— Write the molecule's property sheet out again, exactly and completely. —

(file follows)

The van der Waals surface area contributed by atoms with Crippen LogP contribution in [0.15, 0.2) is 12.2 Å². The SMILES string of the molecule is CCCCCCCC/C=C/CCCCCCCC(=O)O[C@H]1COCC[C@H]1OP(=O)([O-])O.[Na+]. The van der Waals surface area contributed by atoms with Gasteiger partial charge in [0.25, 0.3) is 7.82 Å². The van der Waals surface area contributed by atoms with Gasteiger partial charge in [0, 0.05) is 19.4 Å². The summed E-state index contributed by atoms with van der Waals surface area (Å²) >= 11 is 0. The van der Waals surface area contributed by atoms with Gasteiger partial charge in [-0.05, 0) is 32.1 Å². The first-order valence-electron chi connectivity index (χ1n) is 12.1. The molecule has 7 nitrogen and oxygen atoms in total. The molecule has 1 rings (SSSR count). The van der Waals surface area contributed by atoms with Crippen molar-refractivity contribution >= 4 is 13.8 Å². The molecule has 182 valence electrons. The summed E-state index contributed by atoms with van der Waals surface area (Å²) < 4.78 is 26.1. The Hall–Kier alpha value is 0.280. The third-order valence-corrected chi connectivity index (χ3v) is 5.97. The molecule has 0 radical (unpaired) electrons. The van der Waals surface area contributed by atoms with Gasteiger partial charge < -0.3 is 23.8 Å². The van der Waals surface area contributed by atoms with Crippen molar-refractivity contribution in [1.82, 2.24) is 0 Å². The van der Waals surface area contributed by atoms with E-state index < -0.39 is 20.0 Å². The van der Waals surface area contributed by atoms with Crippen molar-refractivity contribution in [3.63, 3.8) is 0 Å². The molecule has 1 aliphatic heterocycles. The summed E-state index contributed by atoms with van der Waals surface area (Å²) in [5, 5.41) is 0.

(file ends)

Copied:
The van der Waals surface area contributed by atoms with Crippen LogP contribution in [0.15, 0.2) is 12.2 Å². The SMILES string of the molecule is CCCCCCCC/C=C/CCCCCCCC(=O)O[C@H]1COCC[C@H]1OP(=O)([O-])O.[Na+]. The van der Waals surface area contributed by atoms with Gasteiger partial charge in [0.25, 0.3) is 7.82 Å². The van der Waals surface area contributed by atoms with Gasteiger partial charge in [0, 0.05) is 19.4 Å². The summed E-state index contributed by atoms with van der Waals surface area (Å²) >= 11 is 0. The van der Waals surface area contributed by atoms with Gasteiger partial charge in [-0.05, 0) is 32.1 Å². The first-order valence-electron chi connectivity index (χ1n) is 12.1. The molecule has 7 nitrogen and oxygen atoms in total. The molecule has 1 rings (SSSR count). The van der Waals surface area contributed by atoms with Crippen molar-refractivity contribution >= 4 is 13.8 Å². The molecule has 182 valence electrons. The summed E-state index contributed by atoms with van der Waals surface area (Å²) < 4.78 is 26.1. The Hall–Kier alpha value is 0.280. The third-order valence-corrected chi connectivity index (χ3v) is 5.97. The molecule has 0 radical (unpaired) electrons. The van der Waals surface area contributed by atoms with Gasteiger partial charge < -0.3 is 23.8 Å². The van der Waals surface area contributed by atoms with Crippen molar-refractivity contribution in [1.82, 2.24) is 0 Å². The van der Waals surface area contributed by atoms with E-state index < -0.39 is 20.0 Å². The van der Waals surface area contributed by atoms with Crippen molar-refractivity contribution in [3.63, 3.8) is 0 Å². The molecule has 1 aliphatic heterocycles. The summed E-state index contributed by atoms with van der Waals surface area (Å²) in [5, 5.41) is 0.